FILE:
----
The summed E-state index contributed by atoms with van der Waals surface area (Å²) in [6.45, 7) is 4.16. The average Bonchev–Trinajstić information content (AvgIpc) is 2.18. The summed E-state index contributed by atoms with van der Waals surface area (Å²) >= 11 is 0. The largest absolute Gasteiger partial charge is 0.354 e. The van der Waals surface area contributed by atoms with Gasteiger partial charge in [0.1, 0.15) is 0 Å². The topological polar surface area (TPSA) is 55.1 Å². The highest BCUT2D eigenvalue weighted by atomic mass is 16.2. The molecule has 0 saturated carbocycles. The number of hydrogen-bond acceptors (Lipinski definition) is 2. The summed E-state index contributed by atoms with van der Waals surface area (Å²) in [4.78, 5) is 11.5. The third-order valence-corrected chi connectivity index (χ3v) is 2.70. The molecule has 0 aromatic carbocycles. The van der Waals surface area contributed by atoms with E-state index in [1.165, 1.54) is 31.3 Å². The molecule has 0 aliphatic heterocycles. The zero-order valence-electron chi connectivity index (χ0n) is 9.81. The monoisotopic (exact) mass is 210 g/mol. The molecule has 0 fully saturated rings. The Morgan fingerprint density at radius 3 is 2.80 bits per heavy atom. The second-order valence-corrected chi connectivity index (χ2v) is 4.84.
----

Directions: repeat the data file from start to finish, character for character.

The summed E-state index contributed by atoms with van der Waals surface area (Å²) in [6.45, 7) is 4.16. The average Bonchev–Trinajstić information content (AvgIpc) is 2.18. The summed E-state index contributed by atoms with van der Waals surface area (Å²) >= 11 is 0. The largest absolute Gasteiger partial charge is 0.354 e. The van der Waals surface area contributed by atoms with Gasteiger partial charge in [0.1, 0.15) is 0 Å². The topological polar surface area (TPSA) is 55.1 Å². The highest BCUT2D eigenvalue weighted by atomic mass is 16.2. The molecule has 0 saturated carbocycles. The number of hydrogen-bond acceptors (Lipinski definition) is 2. The summed E-state index contributed by atoms with van der Waals surface area (Å²) in [4.78, 5) is 11.5. The third-order valence-corrected chi connectivity index (χ3v) is 2.70. The molecule has 0 aromatic carbocycles. The van der Waals surface area contributed by atoms with E-state index in [1.165, 1.54) is 31.3 Å². The molecule has 0 aliphatic heterocycles. The zero-order valence-electron chi connectivity index (χ0n) is 9.81. The monoisotopic (exact) mass is 210 g/mol. The molecule has 0 fully saturated rings. The Morgan fingerprint density at radius 3 is 2.80 bits per heavy atom. The second-order valence-corrected chi connectivity index (χ2v) is 4.84.